The Quarter Dollar is a United States coin worth 25 cents. From its inception until 1964, the denomination was issued in silver; it underwent several design changes, including finally the silver Washington quarter (1932 - 1964) featuring the first President of the United States on the obverse and the American Eagle on the reverse, issued then until 1998 in copper-nickel. The U.S Mint then embarked on several long term projects: the State Quarters series of 50 coins featuring each State from 1999 to 2008; in 2009, a six-coin series represented the District of Columbia and five US territories, and then the America the Beautiful program (2010 - 2021). After a brief interlude with a Washington commemorative quarter, the U.S. Mint started the American Women Quarters program in 2022.
Running until 2025, the program honours five women on five reverse designs per year, selected for "contributions to the United States in a wide spectrum of accomplishments and fields, including but not limited to suffrage, civil rights, abolition, government, humanities, science, space, and arts". The obverse depicts George Washington with a 1931 design by Laura Gardin Fraser.
The Jovita Idar Quarter is the ninth coin in the American Women Quarters Program; it was released on ? 2023.
Jovita Idar was a Mexican-American journalist, activist, teacher, and suffragist. She devoted her life to fighting against separatist ideologies and sought to create a better future for Mexican-Americans.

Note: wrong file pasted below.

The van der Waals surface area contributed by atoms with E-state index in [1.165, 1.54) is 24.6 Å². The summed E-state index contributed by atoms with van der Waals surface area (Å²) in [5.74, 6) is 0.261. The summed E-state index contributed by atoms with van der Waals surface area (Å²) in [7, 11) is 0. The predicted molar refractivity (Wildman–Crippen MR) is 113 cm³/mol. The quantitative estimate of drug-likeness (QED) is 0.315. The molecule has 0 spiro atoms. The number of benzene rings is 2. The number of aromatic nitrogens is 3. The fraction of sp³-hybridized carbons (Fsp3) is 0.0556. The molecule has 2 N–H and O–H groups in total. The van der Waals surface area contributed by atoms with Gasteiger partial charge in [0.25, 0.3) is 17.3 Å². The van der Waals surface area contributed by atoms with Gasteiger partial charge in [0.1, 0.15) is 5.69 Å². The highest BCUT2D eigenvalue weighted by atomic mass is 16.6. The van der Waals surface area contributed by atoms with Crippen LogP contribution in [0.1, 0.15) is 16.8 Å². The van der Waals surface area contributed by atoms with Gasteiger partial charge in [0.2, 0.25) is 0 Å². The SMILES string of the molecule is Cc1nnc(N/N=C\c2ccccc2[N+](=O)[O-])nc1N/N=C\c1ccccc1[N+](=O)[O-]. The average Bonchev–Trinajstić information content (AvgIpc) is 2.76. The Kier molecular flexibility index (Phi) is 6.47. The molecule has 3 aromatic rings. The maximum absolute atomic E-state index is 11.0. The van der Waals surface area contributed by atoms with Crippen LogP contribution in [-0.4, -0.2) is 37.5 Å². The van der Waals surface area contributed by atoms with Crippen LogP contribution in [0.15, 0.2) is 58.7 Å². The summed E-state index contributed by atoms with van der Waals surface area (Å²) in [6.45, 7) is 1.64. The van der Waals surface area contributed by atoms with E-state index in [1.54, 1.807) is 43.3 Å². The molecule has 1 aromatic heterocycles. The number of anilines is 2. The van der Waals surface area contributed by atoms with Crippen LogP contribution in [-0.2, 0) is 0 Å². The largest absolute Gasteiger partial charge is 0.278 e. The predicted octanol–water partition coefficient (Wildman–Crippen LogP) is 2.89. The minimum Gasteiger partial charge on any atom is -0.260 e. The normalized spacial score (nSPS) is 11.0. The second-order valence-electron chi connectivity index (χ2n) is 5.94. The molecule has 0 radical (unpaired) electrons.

Idar was born on 7 September 1885, in Laredo, Texas. The daughter of a newspaper editor and a civil rights advocate, Idar was exposed to journalism and political activism at a very young age. Her ideas and practices were ahead of her time. She made it her mission to pursue civil rights for Mexican-Americans and believed education was the foundation for a better future. Idar wrote many news articles in various publications speaking out about racism and supporting the revolution in Mexico.
In 1911, she joined the First Mexicanist Congress in Laredo and organised Mexican-American activists. She and other women formed La Liga Femenil Mexicanista, or the League of Mexican Women, a political and charitable organisation that sought to empower Mexican-American women. Idar was chosen as its first president. Jovita Idar died in San Antonio, Texas on 18 June 1946. Throughout her life, she remained on the front lines of change and advocated fiercely for the rights of women and Mexican-Americans.
Jovita Idar Quarter Dollars issued in 2023 have now been in circulation for less than one year.
At its centre, the obverse of the coin shows the portrait of George Washington, the first President of the United States (1789 - 1797), facing right. He has long hair, falling down in a queue.
The designer's initials LGF (for Laura Gardin Fraser) are in relief on the neck truncation.
Around above, the inscription LIBERTY. In smaller letters on two lines below left, the motto IN GOD WE TRUST.
Below right, the date of issue 2023, under which a small letter represents the mint mark.
Mint marks this year are D, P or S for Denver, Philadelphia or San Francisco mints respectively.
The reverse design depicts a portrait of Jovita Idar with her hands clasped. On her dress are inscriptions representing her name, some of her greatest accomplishments and the newspapers for which she wrote:
MEXICAN AMERICAN RIGHTS, TEACHER, JOVITA IDAR, NURSE, EVOLUCIÓN, ASTREA, EL HERALDO CRISTIANO, LA CRUZ BLANCA, JOURNALIST, LA CRÓNICA, EL PROGRESO, LA LIGA FEMENIL MEXICANISTA.
The inscriptions also include the face value QUARTER DOLLAR, the national motto E PLURIBUS UNUM ("Out of many, one" - signifying unity in diversity), and the legend UNITED STATES OF AMERICA.
The designer's initials JPM (for John P. McGraw) are also inscribed on the dress, on two lines below left.